PRIMES: Dmitry Vaintrob's Story
I liked math since I was very young: my dad is a mathematician and a fun pastime in our family would be my dad giving me problems or answering my math questions.
While in high school, I did two research projects: one with Sergei Tabachnikov, one with Pavel Etingof. My mentors showed me that surprisingly, despite the fact that I knew very little (and felt like I knew nothing at all,) it was possible to work and make progress on real open problems. My mentors helped me do math that I would never have thought I was prepared for, and flesh out my ideas in rigorous proofs. It was kind of exhilarating.
I made a bit of progress on both projects I worked on. The topology project with Etingof turned out to give a much more general and neat result than we had initially expected, and the paper I wrote for it placed well in the Siemens and Intel scholarship competitions.
Doing math research sometimes feels very frustrating, especially when you feel you're underqualified. But when you're "in the zone," you feel like an artist who just discovered paper and paint.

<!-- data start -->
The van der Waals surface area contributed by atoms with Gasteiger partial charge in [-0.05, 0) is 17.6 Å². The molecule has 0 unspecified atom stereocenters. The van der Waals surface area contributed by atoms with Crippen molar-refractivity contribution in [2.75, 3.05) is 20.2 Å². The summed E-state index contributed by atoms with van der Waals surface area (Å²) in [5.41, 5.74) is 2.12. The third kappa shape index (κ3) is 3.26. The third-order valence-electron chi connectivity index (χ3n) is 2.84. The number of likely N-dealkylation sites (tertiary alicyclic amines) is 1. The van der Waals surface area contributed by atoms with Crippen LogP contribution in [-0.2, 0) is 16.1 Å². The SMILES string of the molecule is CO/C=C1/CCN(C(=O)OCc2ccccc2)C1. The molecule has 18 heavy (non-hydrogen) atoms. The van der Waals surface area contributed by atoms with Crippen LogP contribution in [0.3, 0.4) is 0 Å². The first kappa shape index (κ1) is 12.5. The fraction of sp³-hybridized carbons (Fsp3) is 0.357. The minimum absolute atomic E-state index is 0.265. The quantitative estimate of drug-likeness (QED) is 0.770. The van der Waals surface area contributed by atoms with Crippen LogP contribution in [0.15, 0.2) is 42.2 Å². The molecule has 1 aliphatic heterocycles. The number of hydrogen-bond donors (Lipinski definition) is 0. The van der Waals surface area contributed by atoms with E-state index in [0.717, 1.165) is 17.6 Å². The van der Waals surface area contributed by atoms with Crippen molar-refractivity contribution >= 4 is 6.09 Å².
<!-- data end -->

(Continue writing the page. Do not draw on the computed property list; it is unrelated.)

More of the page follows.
Doing math research in high school is fun, and it helps to understand what math is really about. There are always two extremes in learning a subject either being too superficial, or getting too bogged down in details. When you use things you learned for research, you automatically tend towards the golden balance; everything else is just unusable. It's good to experience this as early as possible, I think. One piece of advice for student don't be embarrassed, and act stupider than you are. The problem of most mathematicians who never fully realize their talent is that they act smarter than they are.
Dmitry Vaintrob, the top prize in the 2006 Siemens competition and in the 2007 ISEF and the 3d place in the 2007 Intel STS.
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